- Is the security model multi-OS, multi-cloud, and multi-identity?
- What AI and advanced analytics does the solution provide my team?
- How does the platform make my team aware of risks, opportunities, and information that will influence better overall decision making?
- How does the solution free up team resources and reduce the amount of time we need to spend conducting research?
- Does the platform support company-owned and/or BYOD management?
- Does the MDM solution provide features such as restrict device erase, app blacklisting, kiosk mode, email management, etc.?
- What different types of device enrollment methods does the MDM solution offer?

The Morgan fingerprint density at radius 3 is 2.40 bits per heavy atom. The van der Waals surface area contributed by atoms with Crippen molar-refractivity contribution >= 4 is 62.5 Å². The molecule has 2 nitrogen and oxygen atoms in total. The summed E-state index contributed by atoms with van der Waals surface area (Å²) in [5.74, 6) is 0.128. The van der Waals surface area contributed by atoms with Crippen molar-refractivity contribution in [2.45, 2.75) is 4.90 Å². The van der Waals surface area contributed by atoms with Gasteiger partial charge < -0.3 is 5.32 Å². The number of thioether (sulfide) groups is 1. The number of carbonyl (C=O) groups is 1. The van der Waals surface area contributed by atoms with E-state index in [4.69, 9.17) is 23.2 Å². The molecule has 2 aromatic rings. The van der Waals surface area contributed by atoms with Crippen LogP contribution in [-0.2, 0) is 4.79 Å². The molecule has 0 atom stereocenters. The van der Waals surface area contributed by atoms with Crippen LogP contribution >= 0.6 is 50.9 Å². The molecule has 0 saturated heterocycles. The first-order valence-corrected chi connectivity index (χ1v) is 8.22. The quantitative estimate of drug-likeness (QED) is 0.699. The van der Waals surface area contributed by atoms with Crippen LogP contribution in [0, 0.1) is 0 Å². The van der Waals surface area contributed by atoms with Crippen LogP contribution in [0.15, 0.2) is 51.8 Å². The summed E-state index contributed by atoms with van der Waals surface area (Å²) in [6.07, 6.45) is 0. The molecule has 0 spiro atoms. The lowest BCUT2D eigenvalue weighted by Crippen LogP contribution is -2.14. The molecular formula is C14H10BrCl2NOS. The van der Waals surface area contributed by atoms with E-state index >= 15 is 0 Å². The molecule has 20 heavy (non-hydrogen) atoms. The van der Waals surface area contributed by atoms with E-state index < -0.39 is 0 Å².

- What internal IT resources would I need to enroll and manage the devices using the MDM solution?
- How does or will this fit into my current operations and management systems?
- Is this a separate system that requires separate monitoring and headcount or diversion of current staff and resources?
- How much of this solution can be automated and how scalable is it?
- How flexible is the solution to support and integrate what I have without forcing me to rip and replace overnight?
- Am I getting the benefits from the cloud for intelligence, recommendations, AI, security and in other areas?
To go deeper, see Top Mobile Device Management Tools for the Enterprise, which compares features, pricing and more for several leading MDM solutions.
What Are the Big MDM Issues Going Forward?